Camunda Team Blog

Camunda BPM 7.11.0-alpha3 Released

Written by Camunda BPM Team on , under Execution category.

Camunda BPM 7.11.0-alpha3 is here and the highlights are:

  • Official Support for camunda-bpm-assert
  • Java/REST API: Case Insensitive Semantics for Task Variables Names
  • Java/REST API: Return Variables after task completion
  • Cockpit: Audit Log Dashboard (Enterprise)
  • Cockpit: Recalculate Timer Due Dates
  • 15 Bug Fixes

You can Download Camunda for free (click on Preview Release) or Run it with Docker.

If you are interested, you can see the complete release notes.

If you want to dig in deeper, you can find the source code on GitHub.

Official Support for Camunda BPM Assert

BPM Assert is now an official part of Camunda BPM with the release of version 3.0.0-alpha1.

We want to thank Martin Schimak and the many other contributors, who have made BPM Assert into what it is today.

The current release is mostly concentrated on including the project in the Camunda development lifecycle and resolving compatibility issues. You can read up on this in the separate blog post.

The highlights from this release:

  • new Maven coordinates:

    <dependency>
    <groupId>org.camunda.bpm.assert</groupId>
    <artifactId>camunda-bpm-assert</artifactId>
    <version>3.0.0-alpha1</version>
    </dependency>
    
  • no inheritance from AssertJ Assertions anymore

  • compatibility artifacts if you want to use BPM Assert with Java 1.7 or Spring Boot 2.0.x (see our version compatibility overview)

  • official support for CMMN assertions

  • assertions for external tasks, just write:

    complete(externalTask("review"), withVariables("approved", true));
    

The final release is scheduled for May 31, 2019. Stay tuned for the next releases!

Java/REST API: Case Insensitive Semantics for Task Variables Names

In the Camunda 7.11.0-alpha2 release we introduced task queries where variable names could be treated case-insensitively. To do this, we introduced several new methods. (Nine in total: Three types of variables times three case-insensitive operators)

The team decided that we also want to support case-insensitive variable names in task queries which meant that the method count would again increase by nine resulting in 18 methods just for comparing variables case-insensitively.

We decided to drop all this in favor of a more simple solution that can handle variable names and values case-insensitively, needs only two different methods and just has one small trade-off.

With this release you can use one of the following methods to flag the whole query to match all variable names and/or values case-insensitively. The methods for individual variables are no longer supported.

taskQuery.matchVariableValuesIgnoreCase();
taskQuery.matchVariableNamesIgnoreCase();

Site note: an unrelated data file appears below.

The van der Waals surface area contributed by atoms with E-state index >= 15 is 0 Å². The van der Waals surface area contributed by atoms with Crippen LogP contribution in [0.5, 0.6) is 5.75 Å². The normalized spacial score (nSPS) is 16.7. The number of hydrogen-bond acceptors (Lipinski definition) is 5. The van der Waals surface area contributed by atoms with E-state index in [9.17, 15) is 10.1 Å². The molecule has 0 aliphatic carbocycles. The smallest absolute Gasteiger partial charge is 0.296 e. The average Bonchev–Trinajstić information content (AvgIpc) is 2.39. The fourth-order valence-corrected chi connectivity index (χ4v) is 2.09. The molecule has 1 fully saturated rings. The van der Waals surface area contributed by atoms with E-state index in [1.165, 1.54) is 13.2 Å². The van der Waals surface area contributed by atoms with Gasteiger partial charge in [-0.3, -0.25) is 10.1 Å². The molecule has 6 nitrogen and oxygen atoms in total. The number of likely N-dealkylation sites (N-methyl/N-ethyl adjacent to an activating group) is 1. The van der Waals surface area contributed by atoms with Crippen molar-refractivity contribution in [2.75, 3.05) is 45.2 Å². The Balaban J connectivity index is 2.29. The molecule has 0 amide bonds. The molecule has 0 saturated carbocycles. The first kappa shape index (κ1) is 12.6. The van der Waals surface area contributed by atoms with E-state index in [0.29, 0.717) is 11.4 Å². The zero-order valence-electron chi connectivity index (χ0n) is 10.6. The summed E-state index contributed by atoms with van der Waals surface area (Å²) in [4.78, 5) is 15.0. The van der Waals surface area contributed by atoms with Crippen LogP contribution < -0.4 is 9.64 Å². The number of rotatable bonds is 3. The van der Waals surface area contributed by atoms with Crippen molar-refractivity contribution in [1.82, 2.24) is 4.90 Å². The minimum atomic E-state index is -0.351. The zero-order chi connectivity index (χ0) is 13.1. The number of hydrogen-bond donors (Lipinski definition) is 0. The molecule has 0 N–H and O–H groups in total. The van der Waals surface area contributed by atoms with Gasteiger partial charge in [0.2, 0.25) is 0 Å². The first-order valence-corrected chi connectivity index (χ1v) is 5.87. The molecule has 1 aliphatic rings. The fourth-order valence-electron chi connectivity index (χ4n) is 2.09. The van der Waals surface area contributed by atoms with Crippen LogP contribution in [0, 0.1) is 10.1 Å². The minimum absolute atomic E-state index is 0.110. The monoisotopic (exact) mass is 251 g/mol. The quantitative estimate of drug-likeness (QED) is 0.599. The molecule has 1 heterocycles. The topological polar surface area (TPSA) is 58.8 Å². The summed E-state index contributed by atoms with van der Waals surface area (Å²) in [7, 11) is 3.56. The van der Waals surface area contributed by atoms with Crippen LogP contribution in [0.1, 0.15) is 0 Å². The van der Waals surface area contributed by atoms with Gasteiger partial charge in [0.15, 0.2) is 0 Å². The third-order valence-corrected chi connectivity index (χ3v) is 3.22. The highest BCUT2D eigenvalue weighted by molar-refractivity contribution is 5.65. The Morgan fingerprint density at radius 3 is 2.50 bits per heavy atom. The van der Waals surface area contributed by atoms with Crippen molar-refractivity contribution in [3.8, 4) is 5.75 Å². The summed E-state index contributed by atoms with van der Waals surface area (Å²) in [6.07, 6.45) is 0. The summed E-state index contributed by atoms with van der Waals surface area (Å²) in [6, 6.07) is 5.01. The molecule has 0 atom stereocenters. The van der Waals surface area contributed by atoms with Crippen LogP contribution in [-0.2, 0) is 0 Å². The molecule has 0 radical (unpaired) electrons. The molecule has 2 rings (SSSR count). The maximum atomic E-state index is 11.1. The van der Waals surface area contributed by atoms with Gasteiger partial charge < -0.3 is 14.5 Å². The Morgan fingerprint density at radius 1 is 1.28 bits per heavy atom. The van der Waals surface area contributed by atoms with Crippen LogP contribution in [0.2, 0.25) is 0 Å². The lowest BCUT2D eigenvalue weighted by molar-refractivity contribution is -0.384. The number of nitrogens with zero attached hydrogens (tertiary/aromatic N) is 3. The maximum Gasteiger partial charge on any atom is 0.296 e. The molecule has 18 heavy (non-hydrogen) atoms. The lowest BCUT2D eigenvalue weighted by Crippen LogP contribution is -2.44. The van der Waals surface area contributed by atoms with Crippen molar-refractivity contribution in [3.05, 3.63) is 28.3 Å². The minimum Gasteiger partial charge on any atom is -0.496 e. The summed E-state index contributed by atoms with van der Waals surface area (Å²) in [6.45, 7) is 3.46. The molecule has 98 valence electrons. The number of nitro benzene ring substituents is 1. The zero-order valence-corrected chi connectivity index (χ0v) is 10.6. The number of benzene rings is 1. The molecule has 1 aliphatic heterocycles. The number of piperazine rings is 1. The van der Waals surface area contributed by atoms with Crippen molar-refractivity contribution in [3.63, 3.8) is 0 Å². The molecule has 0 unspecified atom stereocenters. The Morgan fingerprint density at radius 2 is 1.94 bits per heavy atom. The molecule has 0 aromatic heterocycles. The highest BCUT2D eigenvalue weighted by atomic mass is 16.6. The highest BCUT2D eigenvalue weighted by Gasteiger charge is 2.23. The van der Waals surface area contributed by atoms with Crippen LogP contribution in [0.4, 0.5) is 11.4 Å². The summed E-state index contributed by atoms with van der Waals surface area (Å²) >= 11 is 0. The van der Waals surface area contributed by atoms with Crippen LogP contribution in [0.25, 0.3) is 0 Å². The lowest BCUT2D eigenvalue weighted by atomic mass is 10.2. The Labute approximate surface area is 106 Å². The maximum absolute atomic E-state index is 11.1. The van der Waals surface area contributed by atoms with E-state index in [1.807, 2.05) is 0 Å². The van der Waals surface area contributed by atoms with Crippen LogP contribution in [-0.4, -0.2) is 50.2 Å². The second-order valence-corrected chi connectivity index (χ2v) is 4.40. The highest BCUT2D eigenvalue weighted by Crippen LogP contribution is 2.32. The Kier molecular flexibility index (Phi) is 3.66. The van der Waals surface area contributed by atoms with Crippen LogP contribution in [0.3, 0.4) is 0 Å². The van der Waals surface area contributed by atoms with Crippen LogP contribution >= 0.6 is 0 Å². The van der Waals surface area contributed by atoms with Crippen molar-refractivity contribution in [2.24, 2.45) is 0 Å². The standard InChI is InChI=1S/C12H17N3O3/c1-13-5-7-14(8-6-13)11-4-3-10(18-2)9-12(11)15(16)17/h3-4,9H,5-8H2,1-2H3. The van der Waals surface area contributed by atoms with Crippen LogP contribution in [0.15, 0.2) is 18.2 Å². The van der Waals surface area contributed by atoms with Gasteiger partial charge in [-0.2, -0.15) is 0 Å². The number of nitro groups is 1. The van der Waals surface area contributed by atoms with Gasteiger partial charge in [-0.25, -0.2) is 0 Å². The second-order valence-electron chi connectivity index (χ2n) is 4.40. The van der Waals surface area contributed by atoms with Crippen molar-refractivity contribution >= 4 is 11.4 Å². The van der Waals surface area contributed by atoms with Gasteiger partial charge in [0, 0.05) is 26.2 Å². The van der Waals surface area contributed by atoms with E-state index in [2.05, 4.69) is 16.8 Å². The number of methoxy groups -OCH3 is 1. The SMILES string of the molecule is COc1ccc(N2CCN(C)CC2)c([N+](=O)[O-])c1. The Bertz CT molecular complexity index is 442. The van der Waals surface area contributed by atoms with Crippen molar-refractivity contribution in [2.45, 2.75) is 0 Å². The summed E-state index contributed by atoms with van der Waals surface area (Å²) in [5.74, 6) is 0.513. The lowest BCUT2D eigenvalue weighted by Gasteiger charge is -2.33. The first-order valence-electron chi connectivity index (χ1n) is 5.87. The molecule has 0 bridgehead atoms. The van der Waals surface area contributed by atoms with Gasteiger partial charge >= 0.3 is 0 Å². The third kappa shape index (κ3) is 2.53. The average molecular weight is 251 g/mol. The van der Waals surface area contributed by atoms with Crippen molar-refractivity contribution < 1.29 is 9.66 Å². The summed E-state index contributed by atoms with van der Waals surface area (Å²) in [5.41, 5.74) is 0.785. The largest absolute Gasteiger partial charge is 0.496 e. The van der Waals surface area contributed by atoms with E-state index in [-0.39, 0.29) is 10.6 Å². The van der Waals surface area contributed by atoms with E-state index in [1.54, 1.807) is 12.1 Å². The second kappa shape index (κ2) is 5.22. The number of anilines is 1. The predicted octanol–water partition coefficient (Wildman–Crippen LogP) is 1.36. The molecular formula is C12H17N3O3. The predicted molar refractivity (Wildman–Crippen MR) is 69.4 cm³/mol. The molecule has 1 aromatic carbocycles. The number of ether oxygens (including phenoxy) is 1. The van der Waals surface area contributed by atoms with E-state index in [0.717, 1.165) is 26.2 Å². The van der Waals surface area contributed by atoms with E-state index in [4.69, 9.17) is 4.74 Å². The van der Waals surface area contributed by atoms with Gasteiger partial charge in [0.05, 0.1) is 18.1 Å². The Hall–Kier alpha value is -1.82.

For more information on how to use this via the REST API check the documentation here and here. If you want to see how it used with the Java API, find the documentation about it here.

Java/REST API: Return Variables after task completion

When starting a process instance, it is already possible to get the latest variables returned. Now we can do something similar with tasks when they are completed.

With the REST API it is now possible to set the withVariablesInReturn property to get all variables in the process scope after the task completes. This can be done on the POST /task/{taskId}/complete and POST /task/{taskId}/submit-form endpoints like this:

{
 "variables":
    {"aVariable": {"value": "aStringValue"},
    "anotherVariable": {"value": 42},
    "aThirdVariable": {"value": true}},
 "withVariablesInReturn": true
}

Using the Java API, this can be achieved by using one of the new methods:

taskService.completeWithVariablesInReturn(String taskId, Map<String, Object> variables)
formService.submitTaskFormWithVariablesInReturn(String taskId, Map<String, Object> properties);

Cockpit: Operations Log Dashboard (Enterprise)

We love the automation of processes. But sometimes, we have to make changes manually. To keep track of all manual changes, we already offer the User Operations table in the History view.

The new Operations Log in Cockpit creates an overview of all User Operations in your application. From here, you can easily keep track of all manual changes made to your processes.

A similar dashboard is planned for Camunda Admin, so stay tuned.

Please bear in mind that this feature is only available in the Enterprise Edition of the Camunda BPM platform. To try it out anyway, please request a Free Trial or Quote

Cockpit: Recalculate Timer Due Dates

In the Camunda 7.11.0-alpha2 release the API to Recalculate Job due dates. This feature is now accessible from Cockpit. Recalculation is useful when the due date is dependent on variables or expressions, which will be reevaluated with the current process state. In the process instance runtime view, a new Tab is introduced, which allows for recalculating the timer due date or setting a specific one.

Screenshot of the Recalculation Dialog in Cockpit

What’s Next?

This is the third alpha release on the road to Camunda BPM 7.11 (due May 31, 2019). Stay tuned for more features around setting engine-wide history time to live and improvements of Audit Log Dashboards. Also please have a look at our roadmap.

Your Feedback Matters!

With every release, we strive to improve Camunda BPM. To make this possible, we are reliant on your feedback. Feel free to share your ideas and suggestions with us.

You can contact us by writing a post in the forum.